Fall course tune-up: Advice for instructors from “Writing for Children”

by Andrea R. Olinger

It’s midway through summer, and many of you are probably thinking about how to retool the courses you’ll be teaching in the fall. For this post, I spoke to Janice Harrington, a poet, children’s book author, and professor of creative writing, about how she’s revamping Creative Writing 202, “Writing for Children,” for when she teaches it this fall for the third time. The changes she’s made to her readings and writing activities—and the thinking that inspired those changes—are an excellent illustration of WAC approaches and of how teaching, like writing, can benefit from ongoing revision.

“Writing for Children” asks students to read essays on the craft of fiction, analyze short stories by published children’s writers, produce formal critiques of other students’ writing, and write and revise two stories—one short, one long—for children. Janice found, however, that students tended to write about teenagers instead of about the course’s target audience, 8-to-12-year-old children.

Writing for children is a “large continent,” Janice said, but since her students “are more familiar with the behaviors and lives of teenagers,” they tended to gravitate to teenage characters. The challenge, for Janice, was how to get her students to remember what it’s like to be an 8-12-year-old kid and to craft richly developed characters who are that age. (She joked that she couldn’t just send them to the library to research child development.) Here is her new approach:

  • Different model texts: While Janice really liked the stories in the old reader, which featured teens, it was difficult for students to “abstract” principles of good writing to stories with younger characters. To connect the reading even more directly to the students’ would-be audience, she’s compiled a new reader with stories featuring characters who are 8-12 years old.
  • Textbook adjustments: Last semester, Janice introduced students to characterization, dialogue, plot, and point of view through a general handbook on fiction writing. For this coming semester, she will use Mary Kole’s Writing Irresistible Kidlit, which addresses writing for the middle grade reader, and she’ll supplement it with a few chapters from the general handbook. With these changes, students will have access to a “broader range of information” about writing for children and fiction writing in general.
  • Additional pre-writing activities: As a pre-writing assignment for the long story, Janice had students write a character study of one of their protagonists. She’s keeping this assignment in the fall, but adding a twist: first, students will produce a description of themselves when they were in fifth grade and then undertake the character study. This change seems like an ingenious way to help students see the world from a kid’s perspective.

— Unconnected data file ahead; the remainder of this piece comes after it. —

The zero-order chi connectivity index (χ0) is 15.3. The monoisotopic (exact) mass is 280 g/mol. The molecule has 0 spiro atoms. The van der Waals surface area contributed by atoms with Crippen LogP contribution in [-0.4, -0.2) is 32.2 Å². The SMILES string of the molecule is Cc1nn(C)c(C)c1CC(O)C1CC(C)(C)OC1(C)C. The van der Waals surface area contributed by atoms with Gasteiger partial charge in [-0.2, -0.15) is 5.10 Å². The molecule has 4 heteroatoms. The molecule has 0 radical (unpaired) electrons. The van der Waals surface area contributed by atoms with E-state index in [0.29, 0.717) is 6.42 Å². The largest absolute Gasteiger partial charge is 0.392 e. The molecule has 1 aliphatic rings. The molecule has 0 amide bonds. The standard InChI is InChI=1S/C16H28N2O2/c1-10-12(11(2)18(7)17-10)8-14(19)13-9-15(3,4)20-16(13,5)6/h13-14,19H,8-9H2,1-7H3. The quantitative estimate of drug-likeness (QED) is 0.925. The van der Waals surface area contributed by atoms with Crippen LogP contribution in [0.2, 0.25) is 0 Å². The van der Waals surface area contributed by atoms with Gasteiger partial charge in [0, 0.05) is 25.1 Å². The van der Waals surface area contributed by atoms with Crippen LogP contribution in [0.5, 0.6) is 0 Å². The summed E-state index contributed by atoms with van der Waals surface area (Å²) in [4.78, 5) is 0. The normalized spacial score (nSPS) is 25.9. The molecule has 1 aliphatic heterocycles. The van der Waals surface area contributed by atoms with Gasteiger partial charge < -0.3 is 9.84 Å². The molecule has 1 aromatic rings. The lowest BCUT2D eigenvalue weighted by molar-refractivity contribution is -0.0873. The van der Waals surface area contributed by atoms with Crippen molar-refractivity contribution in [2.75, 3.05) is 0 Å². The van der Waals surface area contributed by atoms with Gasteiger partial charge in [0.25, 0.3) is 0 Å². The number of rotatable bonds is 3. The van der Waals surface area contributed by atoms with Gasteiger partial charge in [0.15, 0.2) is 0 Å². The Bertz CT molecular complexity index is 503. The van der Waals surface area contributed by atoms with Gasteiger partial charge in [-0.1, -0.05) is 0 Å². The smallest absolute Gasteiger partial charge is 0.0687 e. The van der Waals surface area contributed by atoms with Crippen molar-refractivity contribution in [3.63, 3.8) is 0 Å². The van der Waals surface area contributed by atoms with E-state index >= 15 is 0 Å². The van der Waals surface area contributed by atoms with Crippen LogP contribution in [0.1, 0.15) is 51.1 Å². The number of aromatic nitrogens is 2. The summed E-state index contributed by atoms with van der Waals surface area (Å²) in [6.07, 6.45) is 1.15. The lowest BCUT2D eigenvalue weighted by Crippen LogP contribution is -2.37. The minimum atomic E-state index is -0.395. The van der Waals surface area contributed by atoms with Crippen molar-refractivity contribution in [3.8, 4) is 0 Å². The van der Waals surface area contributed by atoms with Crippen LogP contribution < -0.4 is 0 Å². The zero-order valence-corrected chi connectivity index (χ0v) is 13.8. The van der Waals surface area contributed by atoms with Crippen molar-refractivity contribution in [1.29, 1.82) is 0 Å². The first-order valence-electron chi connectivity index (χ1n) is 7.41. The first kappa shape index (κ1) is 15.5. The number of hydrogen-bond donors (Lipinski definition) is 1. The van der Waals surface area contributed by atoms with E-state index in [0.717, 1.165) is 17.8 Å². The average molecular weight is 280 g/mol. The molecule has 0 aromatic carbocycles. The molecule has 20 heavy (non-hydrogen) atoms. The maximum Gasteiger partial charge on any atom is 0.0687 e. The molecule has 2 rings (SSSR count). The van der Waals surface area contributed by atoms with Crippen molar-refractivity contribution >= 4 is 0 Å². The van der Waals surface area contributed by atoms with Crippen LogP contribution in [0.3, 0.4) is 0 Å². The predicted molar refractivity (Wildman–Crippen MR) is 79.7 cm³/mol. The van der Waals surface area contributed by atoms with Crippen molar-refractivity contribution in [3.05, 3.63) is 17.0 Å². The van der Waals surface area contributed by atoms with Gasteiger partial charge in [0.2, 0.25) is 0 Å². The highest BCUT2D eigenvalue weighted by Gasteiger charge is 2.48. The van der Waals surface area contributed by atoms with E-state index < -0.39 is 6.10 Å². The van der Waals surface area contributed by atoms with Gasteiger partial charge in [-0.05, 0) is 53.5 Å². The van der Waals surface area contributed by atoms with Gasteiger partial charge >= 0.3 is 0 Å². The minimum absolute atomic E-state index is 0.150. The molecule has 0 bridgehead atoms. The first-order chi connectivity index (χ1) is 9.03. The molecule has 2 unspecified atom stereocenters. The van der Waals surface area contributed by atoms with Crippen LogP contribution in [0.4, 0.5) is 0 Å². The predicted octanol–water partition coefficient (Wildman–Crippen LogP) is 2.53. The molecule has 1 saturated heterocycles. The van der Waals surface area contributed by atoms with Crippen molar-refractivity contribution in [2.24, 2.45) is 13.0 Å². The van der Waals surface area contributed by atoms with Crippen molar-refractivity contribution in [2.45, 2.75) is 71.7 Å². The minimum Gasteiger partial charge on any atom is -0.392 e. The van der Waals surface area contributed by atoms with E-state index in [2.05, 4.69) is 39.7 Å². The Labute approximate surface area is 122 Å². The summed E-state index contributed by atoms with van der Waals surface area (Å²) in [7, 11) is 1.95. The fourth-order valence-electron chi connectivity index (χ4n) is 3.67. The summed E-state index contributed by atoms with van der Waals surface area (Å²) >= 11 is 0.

Since Janice is trying to streamline her course as much as possible, she’s also debating whether to evaluate their stories primarily on one component, characterization (instead of characterization and plot and dialogue and…). It doesn’t matter if they can do those other things, she remarked, “until they can write a character that’s believable and credible.”

For those of you who are thinking about what to revise in your own courses, it might be useful to focus on an aspect of students’ written products that you’d most like to see improved—for instance, discussion sections or situating their argument in the introduction. Then, consider these questions:

  • Do you have models of the writing you’d like students to produce? If you do, are they good examples of the aspect you’re targeting?
  • Do you give students opportunities to discuss how this aspect functions in the model text? (For a bit more on models, see our WAC seminar handout Shaping Student Writing.)
  • Can you add low-stakes activities to help students practice this one aspect before they are graded on it?
  • Can you give students feedback (whether graded or ungraded) on how they execute this particular aspect? For a lab report, for example, the instructor could comment on the methods and materials section one week and on data tables the next. See our WAC seminar handout Response to Writing: Contexts and Strategies for some ideas.

We’d love to know how your course revisions are going—send us an email or post a comment below.